Peak performance

Peak performance

According to the new progress report from the Ellen MacArthur Foundation, virgin plastic use of all participating businesses is on track to peak this year. In 2025, the businesses will use 20% less virgin plastic than in 2018, provided that they deliver on their commitments.

The Foundation’s report is part of a move to create a “new normal” for plastic packaging. By eliminating single-use packaging materials, we can increase the amount of reused or recycled plastics in new products and innovate to ensure 100% of plastic packaging can be reused, recycled, or composted by 2025.

The report notes that the majority of this reduction will be driven by companies replacing virgin plastic with recycled content. The report reveals good progress on eliminating some of the most common kinds of unnecessary and particularly problematic single-use materials and items, including carbon black plastics, PVC (92%) and single-use cutlery (94%).

While the signatories are on track to avoid the production of eight million tonnes of virgin, fossil-based plastics by 2025, the Foundation is urging brands to go further on using less plastics.

Particular concern was expressed about a lack of at-scale uptake of reuse and refill models. Only 5% of the brands participating are currently using refill or return models in some capacity. In comparison, 39% of signatories reported that they are substituting virgin plastic for recycled plastic in some cases, with that proportion rising to 41% for substitution with paper-based alternatives. More than half of Commitment signatories are using no reusable or refillable packaging at all.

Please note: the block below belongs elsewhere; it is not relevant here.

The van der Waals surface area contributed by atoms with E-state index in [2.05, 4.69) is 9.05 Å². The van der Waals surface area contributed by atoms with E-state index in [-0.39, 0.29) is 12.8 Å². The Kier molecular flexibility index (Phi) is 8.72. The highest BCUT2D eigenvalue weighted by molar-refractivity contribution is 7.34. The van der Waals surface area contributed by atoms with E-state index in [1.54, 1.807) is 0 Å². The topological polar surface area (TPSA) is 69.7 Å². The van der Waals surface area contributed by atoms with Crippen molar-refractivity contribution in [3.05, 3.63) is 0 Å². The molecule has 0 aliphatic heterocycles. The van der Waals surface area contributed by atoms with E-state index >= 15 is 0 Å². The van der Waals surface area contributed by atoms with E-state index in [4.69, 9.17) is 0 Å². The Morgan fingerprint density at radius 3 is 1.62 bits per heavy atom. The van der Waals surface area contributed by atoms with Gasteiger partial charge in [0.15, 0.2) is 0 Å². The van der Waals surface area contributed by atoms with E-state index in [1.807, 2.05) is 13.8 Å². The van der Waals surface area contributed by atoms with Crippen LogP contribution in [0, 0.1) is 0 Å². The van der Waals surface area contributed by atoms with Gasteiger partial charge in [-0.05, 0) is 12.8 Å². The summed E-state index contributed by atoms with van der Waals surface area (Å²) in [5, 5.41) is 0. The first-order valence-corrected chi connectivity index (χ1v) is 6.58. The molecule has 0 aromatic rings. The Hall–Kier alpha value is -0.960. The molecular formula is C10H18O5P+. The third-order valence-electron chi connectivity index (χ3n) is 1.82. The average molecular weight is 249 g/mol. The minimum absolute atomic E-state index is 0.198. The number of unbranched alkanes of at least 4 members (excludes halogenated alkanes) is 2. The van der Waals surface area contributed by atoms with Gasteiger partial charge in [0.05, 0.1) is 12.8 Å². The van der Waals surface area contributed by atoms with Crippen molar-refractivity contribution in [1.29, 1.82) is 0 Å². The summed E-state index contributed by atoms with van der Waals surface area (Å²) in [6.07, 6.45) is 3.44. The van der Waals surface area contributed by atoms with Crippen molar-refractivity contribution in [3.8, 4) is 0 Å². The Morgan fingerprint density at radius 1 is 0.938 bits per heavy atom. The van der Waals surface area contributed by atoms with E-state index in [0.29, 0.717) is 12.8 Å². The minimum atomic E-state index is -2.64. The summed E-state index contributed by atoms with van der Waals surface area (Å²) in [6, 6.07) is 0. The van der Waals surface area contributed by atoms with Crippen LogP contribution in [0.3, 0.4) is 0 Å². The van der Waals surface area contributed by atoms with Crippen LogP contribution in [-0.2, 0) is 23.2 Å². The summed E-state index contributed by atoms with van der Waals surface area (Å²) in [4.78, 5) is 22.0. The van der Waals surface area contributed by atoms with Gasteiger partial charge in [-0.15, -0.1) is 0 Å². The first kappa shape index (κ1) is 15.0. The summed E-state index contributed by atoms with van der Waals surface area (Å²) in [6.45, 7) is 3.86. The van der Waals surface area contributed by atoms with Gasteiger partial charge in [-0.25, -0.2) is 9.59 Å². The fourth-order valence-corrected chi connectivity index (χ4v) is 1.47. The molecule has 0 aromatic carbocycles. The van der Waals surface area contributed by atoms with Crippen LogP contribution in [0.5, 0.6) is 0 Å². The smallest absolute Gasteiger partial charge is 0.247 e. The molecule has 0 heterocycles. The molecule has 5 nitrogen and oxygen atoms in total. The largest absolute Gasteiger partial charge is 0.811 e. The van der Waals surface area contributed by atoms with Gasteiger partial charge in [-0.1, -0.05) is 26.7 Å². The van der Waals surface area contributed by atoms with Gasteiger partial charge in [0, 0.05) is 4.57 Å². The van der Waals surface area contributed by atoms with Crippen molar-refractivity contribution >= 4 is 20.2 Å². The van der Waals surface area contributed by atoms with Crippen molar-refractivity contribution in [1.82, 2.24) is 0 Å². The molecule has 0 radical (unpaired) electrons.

“We need a much more urgent focus on upstream innovation to rethink how to deliver products without packaging or by using reusable packaging,” the authors of the report wrote. “This doesn’t just allow us to design out waste, it also means we can design out carbon emissions whilst creating new opportunities for business. Shifting just 20% of plastic packaging from single-use to reuse is an opportunity estimated to be worth $10bn.”

The report also calls on Commitment signatories to support the introduction of policy changes such as stronger extended producer responsibility (EPR) requirements and deposit return schemes.

Manufacturing with recycled material has its challenges – but as we all know challenges are rarely insurmountable. Thanks to consumer pressure and governmental change, consumer goods companies are rethinking packaging models to be less wasteful.

Plastics are extremely valuable materials; it is how we use them that is the issue. We need to change our behaviour to reduce waste, but it is worth remembering that we do need plastics. We just need to design these products carefully and avoid unnecessary packaging. As consumer behaviour changes, we will reach a point where we recycle materials that we use at home and the infrastructure to collect, separate and reprocess plastics into products that add value to the environment.

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